Antiplatelets, Anticoagulants Similar After Cervical Dissection

February 28, 2019

In patients with cervical dissection, there was no difference in rates of stroke, residual stenosis, or occlusion at 1 year in those treated with anticoagulants and those treated with antiplatelet agents in the CADISS trial.

The trial set out to establish whether there was a difference between the two main treatment options for cervical dissection.

The primary endpoint of the trial, which was reported in 2015, was ipsilateral stroke and death at 3 months. Results showed no difference between the two treatment groups, and there was a low rate of stroke in the trial as a whole. The 1-year results are similar.

The 1-year results are reported in an article published online February 25 in JAMA Neurology.

Given the low number of endpoints and the fact that there was no difference between the two treatment options, "it seems reasonable to treat such patients with either anticoagulants or antiplatelet agents based on the available data," the authors conclude.

The researchers, led by Hugh S. Markus, FMedSci, University of Cambridge, United Kingdom, explain that cervical dissection, a tear in the carotid or vertebral artery, is a common cause of stroke in young patients. Embolism from thrombus forming at the dissection site is thought to play the major role in stroke pathogenesis, and antithrombotic therapy is used routinely to reduce risk for stroke.

The CADISS trial is the first randomized clinical trial involving patients with carotid and vertebral dissection to compare these two treatments.

The study included 250 patients with extracranial carotid or vertebral dissection (118 carotid and 132 vertebral) in whom symptom onset occurred within the previous 7 days. Patients were randomly allocated to receive antiplatelet or anticoagulant therapy for 3 months, after which the choice of agents was made by the local clinician.

The primary endpoint at 3 months showed a low rate of recurrent stroke of 1.6% in the intention-to-treat analysis and 2.0% when only patients who met the inclusion criteria were included (per protocol).

There was no difference between event rates in patients treated with anticoagulants or antiplatelets.

One-year results — the focus of the current study — were similar. The recurrent stroke rate at 1 year was 2.4% in the intention-to-treat analysis and 2.5% in the per protocol analysis. There were no significant differences between the two treatment groups.

There were four strokes within 1 year of follow-up in the antiplatelet group and only two in the anticoagulant group, although one major hemorrhage occurred in the anticoagulant group.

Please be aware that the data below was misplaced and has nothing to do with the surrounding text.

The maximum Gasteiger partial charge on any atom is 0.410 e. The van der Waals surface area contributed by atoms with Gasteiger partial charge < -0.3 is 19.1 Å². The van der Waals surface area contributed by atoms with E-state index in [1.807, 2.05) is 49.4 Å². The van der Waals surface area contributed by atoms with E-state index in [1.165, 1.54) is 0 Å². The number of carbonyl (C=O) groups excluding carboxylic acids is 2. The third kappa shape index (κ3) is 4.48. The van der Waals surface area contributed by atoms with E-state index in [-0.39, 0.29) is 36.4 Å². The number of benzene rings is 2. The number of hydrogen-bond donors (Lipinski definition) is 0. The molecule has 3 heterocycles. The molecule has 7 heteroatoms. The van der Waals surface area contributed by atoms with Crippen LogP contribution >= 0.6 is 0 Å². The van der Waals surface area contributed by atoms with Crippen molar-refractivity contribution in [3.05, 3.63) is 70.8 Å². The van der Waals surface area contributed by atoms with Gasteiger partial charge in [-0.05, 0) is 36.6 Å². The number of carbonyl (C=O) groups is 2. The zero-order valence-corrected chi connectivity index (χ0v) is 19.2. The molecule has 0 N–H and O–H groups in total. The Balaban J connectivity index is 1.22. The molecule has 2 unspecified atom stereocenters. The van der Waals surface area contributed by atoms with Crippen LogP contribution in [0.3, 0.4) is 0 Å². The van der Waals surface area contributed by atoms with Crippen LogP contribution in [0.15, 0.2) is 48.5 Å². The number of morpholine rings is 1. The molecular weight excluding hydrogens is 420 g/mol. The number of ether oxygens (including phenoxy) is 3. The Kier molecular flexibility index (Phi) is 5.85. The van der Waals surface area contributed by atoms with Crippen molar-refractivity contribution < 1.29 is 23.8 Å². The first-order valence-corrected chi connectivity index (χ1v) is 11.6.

Of the 181 patients with confirmed dissection who underwent complete imaging at baseline and at 3 months, there was no difference in the presence of residual narrowing or occlusion between those receiving antiplatelet agents (56 of 92) vs those receiving anticoagulants (53 of 89).

The authors note that all recurrent events occurred in patients who had presented with stroke and that none occurred in those who had presented with only local symptoms.

They point out that the recurrent stroke rate in this study was very low compared to previous studies, and they say they may have missed some early recurrent strokes prior to recruitment. Previous studies have suggested that recurrent strokes may be most frequent very early after initial stroke and transient ischemic attack.

The researchers note that CADISS was designed as a pragmatic trial, and therefore the choice of antiplatelet agent was at the clinician's discretion. Approximately 55% of patients received a single antiplatelet agent, either clopidogrel (Plavix, Sanofi-Aventis) or aspirin, and 45% received dual antiplatelet therapy.

They point out that increasing evidence suggests that the combination of aspirin and clopidogrel may be more effective in preventing early recurrent strokes in patients with atherosclerotic large-artery stenosis, and it is possible that antiplatelet therapy may have been more effective had all patients been given this combination.

Patients who received anticoagulation therapy were given heparin then warfarin because CADISS started before novel oral anticoagulants were introduced. The authors state that although this trial cannot give information on the effectiveness of the new oral anticoagulants compared with antiplatelets in preventing stroke after dissection, they note that data on stroke prevention in general suggest they are roughly equivalent in efficacy to warfarin.

The CADISS study was supported by a project grant from the Stroke Association. The authors report no relevant financial relationships.

JAMA Neurol. Published online February 25, 2019. Abstract


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